300 Days of Better Writing

August 1, 2012

Use the rhetorical action as the main verb.


A sentence may have several verbs. However, the verb in the “verb’s place” following the subject is generally the main verb upon which the rest of the sentence hangs. Consider this sentence:

“Julie thinks Tom is silly.”

In this sentence, “thinks” is the main verb following the subject “Julie.”

The main action in a sentence is called the rhetorical action. The rhetorical action is the action that the sentence is about. The main verb and the rhetorical action might not be the same. (Generally, when we are trying to identify the rhetorical subject, we first have to identify the rhetorical action.)

If the main verb and the rhetorical action are not the same, then the sentence has a problem. In clear writing, they should be the same word. Consider this sentence:

“The long days of summer are when Susan plays in the grass.”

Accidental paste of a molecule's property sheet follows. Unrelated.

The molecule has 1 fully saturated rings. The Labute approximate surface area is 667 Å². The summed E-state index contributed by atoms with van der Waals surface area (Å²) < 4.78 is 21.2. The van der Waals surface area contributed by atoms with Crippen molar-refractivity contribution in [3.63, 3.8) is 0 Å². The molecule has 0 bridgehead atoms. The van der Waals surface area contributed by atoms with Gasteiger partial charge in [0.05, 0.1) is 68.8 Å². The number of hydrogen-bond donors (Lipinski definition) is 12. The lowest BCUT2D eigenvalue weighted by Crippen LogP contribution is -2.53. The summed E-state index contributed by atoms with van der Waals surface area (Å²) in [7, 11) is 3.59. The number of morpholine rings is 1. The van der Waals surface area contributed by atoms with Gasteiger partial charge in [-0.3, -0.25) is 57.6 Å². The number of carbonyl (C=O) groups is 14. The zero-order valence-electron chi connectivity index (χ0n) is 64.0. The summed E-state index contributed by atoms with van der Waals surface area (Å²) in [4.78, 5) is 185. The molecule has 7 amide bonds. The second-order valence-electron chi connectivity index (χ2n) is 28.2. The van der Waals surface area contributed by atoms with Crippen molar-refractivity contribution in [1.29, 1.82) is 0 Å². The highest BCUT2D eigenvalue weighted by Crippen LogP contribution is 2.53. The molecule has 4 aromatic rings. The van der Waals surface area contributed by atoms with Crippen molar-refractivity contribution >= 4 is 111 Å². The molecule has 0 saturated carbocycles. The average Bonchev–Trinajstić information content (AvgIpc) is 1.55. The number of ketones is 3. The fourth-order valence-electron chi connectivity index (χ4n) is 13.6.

In this poorly written sentence, the main verb is “are,” which follows the grammatical subject “The long days of summer.” However, the main action is not “are.” The rhetorical action, what this sentence is about, is “plays.”

We want the main verb and the rhetorical action to be the same, so “plays” needs to be the main verb. The subject of “plays” is “Susan.” When we use “Susan” as the subject (grammatical and rhetorical), and “plays” as the main verb, we get

“Susan plays in the grass in the long days of summer.”

Now, the grammatical subject and the rhetorical subject are the same, the rhetorical action and the main verb are the same, and the entire sentence is clearer, smoother, and more direct.


This is the strategy for day 9 in 300 Days of Better Writing, available at Hostile Editing in PDF, Kindle, and paperback formats.


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  • 2 essential word choices from Which Word Do I Use?
  • 1 major comma use from Zen Comma
  • 1 section on main verbs from Concise Guide to Technical and Academic Writing

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